The unhealthy cult of being stubborn when it came to tactics was finally put to the sword. I do feel it’s a sign of positive things to come – it was very refreshing to see a new change in formation, especially if you were impartial. If he can be slightly more vigilant and act quicker in the future, a title challenge is definitely on the cards.
Improved Time Management
Jurgen Klopp has been guilty of some poor substitutions during the latter stages of the game – but he got it absolutely spot on this time around.
He was rightly berated for his poor time management in the 2-2 draw against Bournemouth – bizarrely refusing to bring on Daniel Sturridge, Alberto Moreno or Marko Grujic – opting to go for a solitary change in Joel Matip.
His gameplan was also criticised – appearing to adopt a defensive style which saw Liverpool unnecessarily invite pressure on themselves. And low and behold, the Cherries scored the equaliser instead of the Reds killing the game off.
But this time he got it spot on. It did seem bizarre to leave Roberto Firmino on the bench (Coutinho’s exclusion was understandable) along with Daniel Sturridge in favour of a 17-year old.
In the past he has been guilty of bringing on potential game-changing players in latter stages of the game – where it’s far too late in the match for any impact whatsoever to be created.
But he was far more proactive this time – bringing on Coutinho and Firmino at half-time. That changed the game, however he didn’t stop there.
He rightly brought on Daniel Sturridge and Divock Origi was hooked for a really ineffective performance.
Moving Coutinho to midfield spoke volumes of how important he is to Liverpool. His creative passing and flair from deep was what the Reds had missed in the absence of skipper Jordan Henderson.
Firmino; well, what more can I say? He doesn’t score many, but when he does, they can be sensational. His off the ball pressing came to the fore, offering something different that Origi failed to do despite being given a starting berth.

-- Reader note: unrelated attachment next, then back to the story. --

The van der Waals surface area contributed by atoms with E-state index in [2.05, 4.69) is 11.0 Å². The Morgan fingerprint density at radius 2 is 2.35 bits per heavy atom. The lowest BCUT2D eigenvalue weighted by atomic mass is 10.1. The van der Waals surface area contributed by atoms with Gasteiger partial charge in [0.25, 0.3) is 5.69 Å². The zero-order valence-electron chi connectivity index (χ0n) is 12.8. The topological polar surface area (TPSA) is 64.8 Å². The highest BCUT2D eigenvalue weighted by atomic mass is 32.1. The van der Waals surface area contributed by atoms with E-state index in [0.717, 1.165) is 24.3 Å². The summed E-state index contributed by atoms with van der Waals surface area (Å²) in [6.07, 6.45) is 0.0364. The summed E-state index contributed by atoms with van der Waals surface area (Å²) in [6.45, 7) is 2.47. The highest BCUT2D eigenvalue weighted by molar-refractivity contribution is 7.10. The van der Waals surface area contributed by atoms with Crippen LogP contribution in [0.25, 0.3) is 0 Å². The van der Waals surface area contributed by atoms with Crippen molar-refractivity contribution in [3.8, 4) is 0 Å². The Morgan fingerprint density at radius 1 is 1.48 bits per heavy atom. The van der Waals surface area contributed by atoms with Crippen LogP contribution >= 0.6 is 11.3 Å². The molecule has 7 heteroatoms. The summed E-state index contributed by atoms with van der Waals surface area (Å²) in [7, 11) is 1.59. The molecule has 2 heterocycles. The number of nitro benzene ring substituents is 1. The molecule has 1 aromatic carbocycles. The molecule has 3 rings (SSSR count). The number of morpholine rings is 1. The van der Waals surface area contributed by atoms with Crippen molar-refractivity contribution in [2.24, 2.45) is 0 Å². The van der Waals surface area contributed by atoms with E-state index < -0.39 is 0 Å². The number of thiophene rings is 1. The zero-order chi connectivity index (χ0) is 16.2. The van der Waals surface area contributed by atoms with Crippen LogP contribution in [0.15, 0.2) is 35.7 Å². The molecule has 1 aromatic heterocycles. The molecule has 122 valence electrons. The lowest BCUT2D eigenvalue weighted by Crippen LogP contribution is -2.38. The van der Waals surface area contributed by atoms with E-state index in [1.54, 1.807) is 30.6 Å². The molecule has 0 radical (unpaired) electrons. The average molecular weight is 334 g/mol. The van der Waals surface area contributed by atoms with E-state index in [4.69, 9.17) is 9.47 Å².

If Origi does continue to perform as toothless as this, I don’t think it’s the right time to sell. He is still very much a raw talent who needs time, patience and also needs to be nurtured. A loan would benefit both parties – although a striker will most likely be needed in the summer.
Room for Improvement?
Obviously, I don’t mean to be too pessimistic after a vital away win which we could look at in May as the catalyst for sealing qualification into Europe’s premier competition.
But there will be problems that come in hand with the squad depth showcased in the lineup. Obviously, an ardent supporter will imply that we’ve had barren luck with injuries – but you cannot deviate from the fact that we lack a mobile central midfield, a prolific striker, a natural left-wing back or a centre back. It will promise to be a shopping spree in the summer for Klopp, as he looks to transform the Reds into genuine title contenders next term.
What is concerning is the lack of match winners on the substitutes bench bar Saturday’s game – where we needed some Brazilian brilliance of the bench. There are a good mix of talented youngsters on the bench, but not enough who can create an impact seamlessly.
And the lack of contingency for injured players is definitely not helping the cause of the youngsters being recalled to the squad; almost creating a burden at times for them to deliver.
For the first 45 minutes at the Britannia, never did we see any ruthlessness or player around the pitch capable of delivering. However, to everyone’s relief, the introduction of Firmino and Coutino, as invariably, made the difference.
But, there can be no denying there needs to be more experienced players to deputise in the wake of injuries, not just potential.
These type of games are the most satisfying ones. We had to dig in deep to win, despite a poor first half performance. The turn-around shows the character and mentality was clearly corrected at half-time by Herr Klopp – and it was very refreshing to see that change in personnel. This could go down as our most vital away win yet, albeit our first away from home since the turn of the year.
A colossal test has been passed; only six more await. West Brom away from home will be difficult, especially with Tony Pulis at the helm! I want to see a subsequent change in back three – Lovren and Klavan struggled to deal with those high balls yesterday.
Pessimism aside, let’s go and secure that coveted fourth spot!
You’ll Never Walk Alone.